Celebrating International Day Against Homophobia and Transphobia
17 May is the International Day Against Homophobia and Transphobia. Through the EEA and Norway Grants, Iceland, Liechtenstein are Norway are working to strengthen the rights of LGBT people across Europe.
Worth around €160 million, the Grants’ NGO programmes are one of the biggest funding schemes for civil society in Central Europe. All programmes address issues related to human rights and equality, and several also support projects dealing specifically with LGBT-issues. One such project in Hungary will organise a Coming Out Day event series in order to increase the visibility of the LGBT community and its rights in Hungary. Through a project in Lithuania, the Grants are supporting efforts to raise awareness of the discrimination faced by many LGBT people in the country, put LGBT issues on the political agenda and identify concrete measures to prevent and address discrimination.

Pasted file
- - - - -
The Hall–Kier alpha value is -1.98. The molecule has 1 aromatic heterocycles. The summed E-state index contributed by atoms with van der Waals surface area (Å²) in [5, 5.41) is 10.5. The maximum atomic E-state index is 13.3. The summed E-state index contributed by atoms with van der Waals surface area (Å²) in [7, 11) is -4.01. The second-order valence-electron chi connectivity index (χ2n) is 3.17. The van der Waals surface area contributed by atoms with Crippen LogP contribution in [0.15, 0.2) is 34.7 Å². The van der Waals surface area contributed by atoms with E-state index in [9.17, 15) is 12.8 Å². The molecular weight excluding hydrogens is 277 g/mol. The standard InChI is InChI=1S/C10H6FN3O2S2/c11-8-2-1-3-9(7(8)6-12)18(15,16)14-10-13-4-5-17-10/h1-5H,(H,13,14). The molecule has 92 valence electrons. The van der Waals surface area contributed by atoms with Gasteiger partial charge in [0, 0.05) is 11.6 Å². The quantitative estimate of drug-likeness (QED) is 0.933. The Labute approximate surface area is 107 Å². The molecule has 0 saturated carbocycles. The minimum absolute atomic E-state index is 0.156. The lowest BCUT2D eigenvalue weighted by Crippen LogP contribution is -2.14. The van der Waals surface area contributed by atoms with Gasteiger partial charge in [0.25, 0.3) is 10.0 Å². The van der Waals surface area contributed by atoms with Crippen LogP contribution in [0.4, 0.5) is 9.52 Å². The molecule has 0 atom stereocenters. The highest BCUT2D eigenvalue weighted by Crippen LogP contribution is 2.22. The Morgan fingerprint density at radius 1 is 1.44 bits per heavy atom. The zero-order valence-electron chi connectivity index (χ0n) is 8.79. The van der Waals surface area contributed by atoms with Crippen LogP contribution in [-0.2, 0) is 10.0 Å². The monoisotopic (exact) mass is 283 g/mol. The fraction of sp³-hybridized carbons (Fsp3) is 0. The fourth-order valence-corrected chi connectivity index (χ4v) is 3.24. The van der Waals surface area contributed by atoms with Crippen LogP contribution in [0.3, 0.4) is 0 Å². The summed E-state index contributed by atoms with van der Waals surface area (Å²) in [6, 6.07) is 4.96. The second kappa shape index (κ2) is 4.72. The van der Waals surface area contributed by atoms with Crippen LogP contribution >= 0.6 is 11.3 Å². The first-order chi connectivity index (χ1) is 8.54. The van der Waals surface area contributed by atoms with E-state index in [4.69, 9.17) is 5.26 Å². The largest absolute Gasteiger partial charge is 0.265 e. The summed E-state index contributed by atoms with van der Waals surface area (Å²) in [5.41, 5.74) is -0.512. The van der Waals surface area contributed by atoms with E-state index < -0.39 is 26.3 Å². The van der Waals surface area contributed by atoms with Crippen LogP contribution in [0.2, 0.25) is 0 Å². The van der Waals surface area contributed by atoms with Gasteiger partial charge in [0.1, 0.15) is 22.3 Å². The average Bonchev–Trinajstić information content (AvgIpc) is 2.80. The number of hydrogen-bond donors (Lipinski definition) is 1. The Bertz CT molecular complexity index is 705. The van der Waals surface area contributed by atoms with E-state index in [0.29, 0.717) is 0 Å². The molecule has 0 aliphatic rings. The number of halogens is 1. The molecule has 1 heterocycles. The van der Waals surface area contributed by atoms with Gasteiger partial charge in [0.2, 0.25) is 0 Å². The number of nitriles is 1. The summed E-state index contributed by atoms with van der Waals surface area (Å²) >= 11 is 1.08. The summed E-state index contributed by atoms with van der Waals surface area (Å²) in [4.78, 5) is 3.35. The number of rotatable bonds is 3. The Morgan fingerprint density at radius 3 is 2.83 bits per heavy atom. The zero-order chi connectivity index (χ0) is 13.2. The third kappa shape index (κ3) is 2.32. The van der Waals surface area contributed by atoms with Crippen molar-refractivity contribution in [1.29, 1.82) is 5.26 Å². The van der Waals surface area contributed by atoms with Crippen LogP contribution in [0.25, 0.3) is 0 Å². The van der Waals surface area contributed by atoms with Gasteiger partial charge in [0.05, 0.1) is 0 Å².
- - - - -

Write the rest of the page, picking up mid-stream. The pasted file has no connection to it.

The efforts of the Grants to stop discrimination, however, are not limited to LGBT issues; they also include women, and minority groups such as the Roma. The Grants are also a strategic partner to the Council of Europe’s NO HATE SPEECH MOVEMENT. Launched in March 2013, the campaign is based on human rights education, youth participation and media literacy.
Although much progress has been made when it comes to discrimination against LGBT people in Europe, a lot still remains. According to the European Commission, close to half of Europeans believe that discrimination on the grounds of sexual orientation is widespread in their country and in the last five years a quarter of all respondents to a survey carried out by the EU Agency for Fundamental Rights said they had been attacked or threatened with violence because of their sexuality.
The International Day Against Homophobia and Transphobia was first conceived in 2004 and has grown to become and international event. May 17 was chosen as the date in order to commemorate the fact that on May 17 19990, the World Health Organisation chose to declassify homosexuality as a mental disorder.